The index for apparel declined 0.4 percent in June, following a 0.2
percent drop in May. (Prior to seasonal adjustment, apparel prices fell
2.5 percent, reflecting seasonal price discounting on spring-summer wear.)
Medical care costs rose 0.4 percent in June to a level 3.4 percent
above a year ago. The index for medical care commodities--prescription
drugs, nonprescription drugs, and medical supplies--increased 0.4 percent,
with the index for prescription drugs up 0.5 percent. The index for
medical care services rose 0.4 percent. Charges for professional services
and for hospital and related services each increased 0.4 percent.
The index for recreation costs was unchanged in June. Declines in
the indexes for club membership dues and fees for participant sports, for
recreational books, for sporting goods, and for video and audio equipment
were largely offset by a 2.3 percent increase in the index for admissions
to movies, theaters, concerts, and sporting events.
The index for education and communication was unchanged in June.
Educational costs rose 0.3 percent, while the index for communication
declined 0.2 percent. Within the latter group, the index for personal
computers and peripheral equipment declined 2.2 percent, while the index
for telephone services increased 0.1 percent. A 0.5 percent increase in
local telephone service charges more than offset decreases in both long
distance telephone charges and the cost of cellular telephone services-down 0.1 and 2.1 percent, respectively.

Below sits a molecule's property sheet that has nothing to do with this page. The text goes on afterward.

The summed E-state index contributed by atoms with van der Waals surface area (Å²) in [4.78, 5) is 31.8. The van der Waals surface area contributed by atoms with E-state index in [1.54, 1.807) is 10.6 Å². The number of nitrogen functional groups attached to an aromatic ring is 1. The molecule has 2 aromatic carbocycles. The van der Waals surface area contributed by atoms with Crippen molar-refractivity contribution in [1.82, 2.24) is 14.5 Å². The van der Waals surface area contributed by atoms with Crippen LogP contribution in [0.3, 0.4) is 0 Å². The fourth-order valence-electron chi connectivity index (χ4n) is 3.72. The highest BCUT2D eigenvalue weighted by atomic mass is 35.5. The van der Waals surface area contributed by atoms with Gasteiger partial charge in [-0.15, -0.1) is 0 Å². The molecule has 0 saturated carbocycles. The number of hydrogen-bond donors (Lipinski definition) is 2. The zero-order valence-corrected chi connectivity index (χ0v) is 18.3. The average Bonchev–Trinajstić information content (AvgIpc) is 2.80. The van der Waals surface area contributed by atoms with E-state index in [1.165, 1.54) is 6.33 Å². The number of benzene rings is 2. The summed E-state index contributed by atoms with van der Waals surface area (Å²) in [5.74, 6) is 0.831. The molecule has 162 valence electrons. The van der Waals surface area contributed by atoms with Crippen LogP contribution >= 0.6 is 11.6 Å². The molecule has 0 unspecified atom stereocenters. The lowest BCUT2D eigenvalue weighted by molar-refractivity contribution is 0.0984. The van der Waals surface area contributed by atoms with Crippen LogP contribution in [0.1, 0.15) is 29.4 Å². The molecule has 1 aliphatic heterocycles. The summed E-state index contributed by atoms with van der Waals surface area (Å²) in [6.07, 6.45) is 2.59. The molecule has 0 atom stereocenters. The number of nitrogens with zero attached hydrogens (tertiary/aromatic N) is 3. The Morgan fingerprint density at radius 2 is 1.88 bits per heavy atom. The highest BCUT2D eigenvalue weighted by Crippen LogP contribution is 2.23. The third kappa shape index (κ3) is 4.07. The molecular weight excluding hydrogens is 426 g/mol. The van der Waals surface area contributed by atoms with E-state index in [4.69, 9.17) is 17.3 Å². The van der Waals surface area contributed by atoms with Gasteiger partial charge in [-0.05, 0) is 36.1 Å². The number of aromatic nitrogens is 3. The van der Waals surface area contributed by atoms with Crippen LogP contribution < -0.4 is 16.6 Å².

The index for other goods and services increased 0.2 percent,
following a 0.2 percent decrease in May. The index for tobacco and
smoking products, which declined 1.4 percent in May, rose 0.2 percent in
June. (Prior to seasonal adjustment, tobacco prices declined 0.7
percent.)
CPI for Urban Wage Earners and Clerical Workers (CPI-W)
On a seasonally adjusted basis, the CPI for Urban Wage Earners and
Clerical Workers was unchanged in June.
Table B. Percent changes in CPI for Urban Wage Earners and Clerical
Workers (CPI-W)
Seasonally adjusted
Expenditure
Category

Compound
annual rate
3-mos.
ended
June June `99
.0
3.0
.1
1.7
.1
2.0
-.5
3.5
-.5
6.8
.4
3.9
.1
2.0

Changes from preceding month

1998
1999
Dec. Jan. Feb. Mar. Apr. May
All Items
.2
.2
.0
.1
.7
.0
Food and beverages .1
.4
.1 -.2
.1
.3
Housing
.2
.0
.1
.3
.3
.1
Apparel
-.5 -1.1 -.4 -.4 1.4 -.1
Transportation
-.5
-.1 -.4
.6 2.6 -.4
Medical care
.2
.3
.2
.3
.4
.2
Recreation
.1
.4 -.2 -.1
.2
.2
Education and
communication
-.2
.3
.2
.0 -.1
.0
.1
Other goods and
services
5.8
2.5 -.2 -1.0 1.4 -.4
.3
Special Indexes
Energy
-1.3
-.1 -.2 2.0 6.4 -1.4 -1.2
Food
.0
.5
.1 -.2
.1
.3
.1
All Items less
food and energy
.4
.1
.0
.0
.4
.1
.1

Unadjusted
12-mos.
ended
June `99
1.9
2.1
2.0
-1.1
1.1
3.3
.6

.0

.4

5.3

10.6

15.2
1.7

1.1
2.1

2.3

2.1

Consumer Price Index data for July are scheduled for release on Tuesday,
August 17, 1999, at 8:30 A.M. (EDT).
_________________________________________________________________________

CPI (Old Series)
For the first six months of 1999, BLS has published the Old Series
CPI-U and Old Series CPI-W based on the former method of calculating the
elementary aggregates, that is, employing an arithmetic mean in all index
categories. These old series data are contained in tables 1 (LAS)-4
(LAS). From May to June, the Old Series CPI-U and the Old Series CPI-W
each were up 0.1 percent; these series are not seasonally adjusted. (The
unadjusted CPI-U and CPI-W using the new method of calculating the
elementary aggregates each were unchanged in June.)
_________________________________________________________________________
Consumer Price Index Formula Changed
On April 16, 1998, the Bureau of Labor Statistics announced its
decision to use a new formula for calculating the basic components of the
Consumer Price Index for all Urban Consumers (CPI-U) and the Consumer